Western Production Credit Ass'n v. Kear, 104 N.M. 494, 723 P.2d 965 (1986)

Aug. 12, 1986 · Supreme Court of New Mexico · No. 16245
104 N.M. 494, 723 P.2d 965

723 P.2d 965

WESTERN PRODUCTION CREDIT ASSOCIATION, a corporation, Plaintiff-Appellant, v. Doyle KEAR and Jean Kear, husband and wife, et al., Defendants-Appellees.

No. 16245.

Supreme Court of New Mexico.

Aug. 12, 1986.

Paul A. Kastler, Raton, for plaintiff-appellant.

Charles D. Alsup, Clayton, for defendants-appellees.


WALTERS, Justice.

Plaintiff-appellant Western Production Credit Association (“Western”) filed suit, as a judgment creditor, against defendantsappellees Doyle and Jean Rear to set aside two conveyances of land made by defendants. Western alleged that on February 17, 1983, the Grandview Ranch Partnership (through Doyle Rear) and Doyle and Jean Rear, by two deeds, fraudently conveyed all 1275 acres owned by them to Jean Rear’s brother and to the Rears’ two sons in an attempt to delay, hinder and prevent collection of the Rears’ obligation to Western.

Following a non-jury trial, the trial court entered its decision with findings and conclusions included therein, and dismissed Western’s complaint with prejudice. We reverse. The issue on appeal is whether there is substantial evidence to support the findings challenged by Western. If unsupported, the conclusions leading to dismissal must also fall.

The trial court found that the conveyances were made for less than fair consideration, but concluded that they were made under a theory of honest and fair dealing rather than with actual intent to prejudice or defraud creditors, and that the Rears were not rendered insolvent or near-insolvent by the conveyances. Western argues that the conveyances constituted constructive fraud under NMSA 1978, Section 56-10-4 (Repl.Pamp.1986), and actual fraud under NMSA 1978, Section 56-10-7 (Repl. Pamp.1986), contending that proof under either section is sufficient to render the *495conveyances fraudulent and requiring that they be set aside. It cites First National Bank v. Abraham, 97 N.M. 288, 639 P.2d 575 (1982), to support its argument. We agree with Western.

Under Section 56-10-4, a conveyance is fraudulent without regard to actual intent, if the conveyance is made without fair consideration, and insolvency exists or results therefrom. Since the trial court found there was not adequate consideration for the conveyances, the inquiry to determine the claim of constructive fraud (§ 56-10-4) then focuses on whether defendants were rendered insolvent by the conveyances. Insolvency is defined in Section 56-10-2 as the condition of one “when the present fair salable value of his assets is less than the amount that will be required to pay his probable liability on his existing debts as they become absolute and matured.” As of February 17, 1983, defendants’ debt to Western was absolute and matured.

The February 17th transfers rendered defendants insolvent. In concluding that the Kears were not insolvent on that day, after the conveyances, the trial court erred in determining the number and value of cattle then owned by defendants, thus overstating their assets in its findings. The error occurred when the trial judge relied upon answers given by a witness to hypothetical questions based upon the witness’s opinion, rather than upon documented evidence of fair market value and prior sales of some of the cattle.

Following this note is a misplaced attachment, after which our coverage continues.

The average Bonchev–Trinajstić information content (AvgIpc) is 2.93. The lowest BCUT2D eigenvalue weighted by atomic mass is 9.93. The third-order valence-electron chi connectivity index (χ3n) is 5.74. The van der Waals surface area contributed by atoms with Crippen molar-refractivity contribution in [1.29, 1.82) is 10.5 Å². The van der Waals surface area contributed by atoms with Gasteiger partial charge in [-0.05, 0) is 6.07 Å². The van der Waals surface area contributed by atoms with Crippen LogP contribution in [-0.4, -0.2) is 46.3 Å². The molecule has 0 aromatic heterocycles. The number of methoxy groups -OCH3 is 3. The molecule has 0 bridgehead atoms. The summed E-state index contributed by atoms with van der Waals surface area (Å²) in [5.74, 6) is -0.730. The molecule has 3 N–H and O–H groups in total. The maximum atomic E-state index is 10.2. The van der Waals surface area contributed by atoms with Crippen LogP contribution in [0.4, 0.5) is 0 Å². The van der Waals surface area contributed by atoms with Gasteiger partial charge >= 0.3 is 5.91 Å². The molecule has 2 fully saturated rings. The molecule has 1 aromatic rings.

Additionally, the evidence was not only substantial but clear and convincing that defendants had an actual intent to defraud within Section 56-10-7. Each of the “commonly accepted badges of fraud” i.e., lack of fair consideration, retention of possession of the property by the grantors, the close relationship between the transferors and transferees, and the threat or pend-ency of litigation, was present. Abraham at 293, 639 P.2d at 580. The trial court’s contrary conclusion that the conveyances were not fraudulent “within the meaning of NMSA 1978, Chapter 56, Article 10,” simply cannot be reconciled with the undisputed existence of those “badges of fraud” facts.

The claim by defendants of “forced sales” of the cattle during February-through-April 1983 snowstorms, as a means of partially satisfying their debt to Western, was an affirmative defense that was not pled. Therefore, the evidence presented on it should have been excluded and Western’s objections to it sustained. Defendants did not request that the trial court consider the pleadings amended to conform to the evidence. NMSA 1978, Civ. P.Rule 15(b) (Repl.Pamp.1980). Further, this claim was raised and litigated in an earlier suit on the note and the doctrine of collateral estoppel should have barred relitigation. The facts in this case meet the elements for collateral estoppel as set forth in International Paper Co. v. Farrar, 102 N.M. 739, 700 P.2d 642 (1985).

Finally, the issue of “forced sales” was specious. The Kears’ debt to Western was due and payable in September 1982. It is simply unrealistic and inappropriate for a debtor to attempt to impose blame for unfavorable market conditions upon a creditor whose account is to be satisfied or credited from the proceeds of sale. The timing of the sales here was solely within the discretion of the Kears. It is significant that the land transfers were made before any “snowstorm” sales were attempted, and that both the transfers and the sales occurred long after the debt to Western became due.

The judgment of the trial court is reversed and the cause remanded for entry of order of foreclosure of judgment lien against the Kears and their transferees, and for such further proceedings as may be appropriate.


FEDERICI and STOWERS, JJ., concur.